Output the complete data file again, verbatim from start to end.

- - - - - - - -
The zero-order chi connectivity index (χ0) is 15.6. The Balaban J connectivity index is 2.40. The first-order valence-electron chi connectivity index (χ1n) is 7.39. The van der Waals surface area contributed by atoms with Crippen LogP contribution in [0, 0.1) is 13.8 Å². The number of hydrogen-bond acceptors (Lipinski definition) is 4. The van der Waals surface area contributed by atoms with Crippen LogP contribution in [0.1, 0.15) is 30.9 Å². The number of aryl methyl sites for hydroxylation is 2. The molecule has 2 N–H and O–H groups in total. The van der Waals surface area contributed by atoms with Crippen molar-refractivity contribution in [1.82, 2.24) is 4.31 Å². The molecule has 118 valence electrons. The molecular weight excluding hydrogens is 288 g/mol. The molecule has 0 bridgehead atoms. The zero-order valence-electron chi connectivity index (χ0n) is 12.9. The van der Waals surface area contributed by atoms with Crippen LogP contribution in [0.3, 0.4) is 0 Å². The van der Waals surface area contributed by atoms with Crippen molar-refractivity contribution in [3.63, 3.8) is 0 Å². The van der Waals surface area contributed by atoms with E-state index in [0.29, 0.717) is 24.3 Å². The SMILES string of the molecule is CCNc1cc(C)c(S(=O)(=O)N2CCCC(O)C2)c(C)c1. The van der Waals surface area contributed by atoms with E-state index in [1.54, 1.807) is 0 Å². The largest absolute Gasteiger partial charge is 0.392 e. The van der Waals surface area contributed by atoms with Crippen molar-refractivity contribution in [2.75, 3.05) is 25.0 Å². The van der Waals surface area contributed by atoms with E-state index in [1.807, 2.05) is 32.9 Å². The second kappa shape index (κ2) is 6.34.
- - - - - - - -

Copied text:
The zero-order chi connectivity index (χ0) is 15.6. The Balaban J connectivity index is 2.40. The first-order valence-electron chi connectivity index (χ1n) is 7.39. The van der Waals surface area contributed by atoms with Crippen LogP contribution in [0, 0.1) is 13.8 Å². The number of hydrogen-bond acceptors (Lipinski definition) is 4. The van der Waals surface area contributed by atoms with Crippen LogP contribution in [0.1, 0.15) is 30.9 Å². The number of aryl methyl sites for hydroxylation is 2. The molecule has 2 N–H and O–H groups in total. The van der Waals surface area contributed by atoms with Crippen molar-refractivity contribution in [1.82, 2.24) is 4.31 Å². The molecule has 118 valence electrons. The molecular weight excluding hydrogens is 288 g/mol. The molecule has 0 bridgehead atoms. The zero-order valence-electron chi connectivity index (χ0n) is 12.9. The van der Waals surface area contributed by atoms with Crippen LogP contribution in [0.3, 0.4) is 0 Å². The van der Waals surface area contributed by atoms with Crippen molar-refractivity contribution in [3.63, 3.8) is 0 Å². The van der Waals surface area contributed by atoms with E-state index in [0.29, 0.717) is 24.3 Å². The SMILES string of the molecule is CCNc1cc(C)c(S(=O)(=O)N2CCCC(O)C2)c(C)c1. The van der Waals surface area contributed by atoms with E-state index in [1.54, 1.807) is 0 Å². The largest absolute Gasteiger partial charge is 0.392 e. The van der Waals surface area contributed by atoms with Crippen molar-refractivity contribution in [2.75, 3.05) is 25.0 Å². The van der Waals surface area contributed by atoms with E-state index in [1.807, 2.05) is 32.9 Å². The second kappa shape index (κ2) is 6.34.